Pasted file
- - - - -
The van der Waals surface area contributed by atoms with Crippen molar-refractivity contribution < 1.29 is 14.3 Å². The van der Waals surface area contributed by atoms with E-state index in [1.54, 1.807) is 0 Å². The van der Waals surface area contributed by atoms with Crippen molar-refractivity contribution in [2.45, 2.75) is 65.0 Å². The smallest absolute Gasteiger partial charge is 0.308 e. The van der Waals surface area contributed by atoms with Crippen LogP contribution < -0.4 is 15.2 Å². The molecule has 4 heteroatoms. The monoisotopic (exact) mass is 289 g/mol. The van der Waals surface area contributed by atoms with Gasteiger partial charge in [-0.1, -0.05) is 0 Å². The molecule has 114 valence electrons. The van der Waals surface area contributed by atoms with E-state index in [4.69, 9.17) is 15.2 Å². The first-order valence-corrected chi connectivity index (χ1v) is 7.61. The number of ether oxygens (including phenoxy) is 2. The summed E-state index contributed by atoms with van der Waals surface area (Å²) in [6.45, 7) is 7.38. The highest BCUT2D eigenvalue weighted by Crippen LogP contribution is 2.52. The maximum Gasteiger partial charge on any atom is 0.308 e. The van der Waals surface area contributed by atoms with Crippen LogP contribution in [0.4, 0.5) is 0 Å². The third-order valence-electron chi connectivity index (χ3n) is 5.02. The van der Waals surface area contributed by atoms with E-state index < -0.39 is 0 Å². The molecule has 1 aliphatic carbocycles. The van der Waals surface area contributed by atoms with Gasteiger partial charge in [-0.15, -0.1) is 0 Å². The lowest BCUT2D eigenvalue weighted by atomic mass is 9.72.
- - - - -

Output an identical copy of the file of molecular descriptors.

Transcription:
The van der Waals surface area contributed by atoms with Crippen molar-refractivity contribution < 1.29 is 14.3 Å². The van der Waals surface area contributed by atoms with E-state index in [1.54, 1.807) is 0 Å². The van der Waals surface area contributed by atoms with Crippen molar-refractivity contribution in [2.45, 2.75) is 65.0 Å². The smallest absolute Gasteiger partial charge is 0.308 e. The van der Waals surface area contributed by atoms with Crippen LogP contribution < -0.4 is 15.2 Å². The molecule has 4 heteroatoms. The monoisotopic (exact) mass is 289 g/mol. The van der Waals surface area contributed by atoms with Gasteiger partial charge in [-0.1, -0.05) is 0 Å². The molecule has 114 valence electrons. The van der Waals surface area contributed by atoms with E-state index in [4.69, 9.17) is 15.2 Å². The first-order valence-corrected chi connectivity index (χ1v) is 7.61. The number of ether oxygens (including phenoxy) is 2. The summed E-state index contributed by atoms with van der Waals surface area (Å²) in [6.45, 7) is 7.38. The highest BCUT2D eigenvalue weighted by Crippen LogP contribution is 2.52. The maximum Gasteiger partial charge on any atom is 0.308 e. The van der Waals surface area contributed by atoms with Crippen LogP contribution in [0.4, 0.5) is 0 Å². The third-order valence-electron chi connectivity index (χ3n) is 5.02. The van der Waals surface area contributed by atoms with E-state index < -0.39 is 0 Å². The molecule has 1 aliphatic carbocycles. The van der Waals surface area contributed by atoms with Gasteiger partial charge in [-0.15, -0.1) is 0 Å². The lowest BCUT2D eigenvalue weighted by atomic mass is 9.72.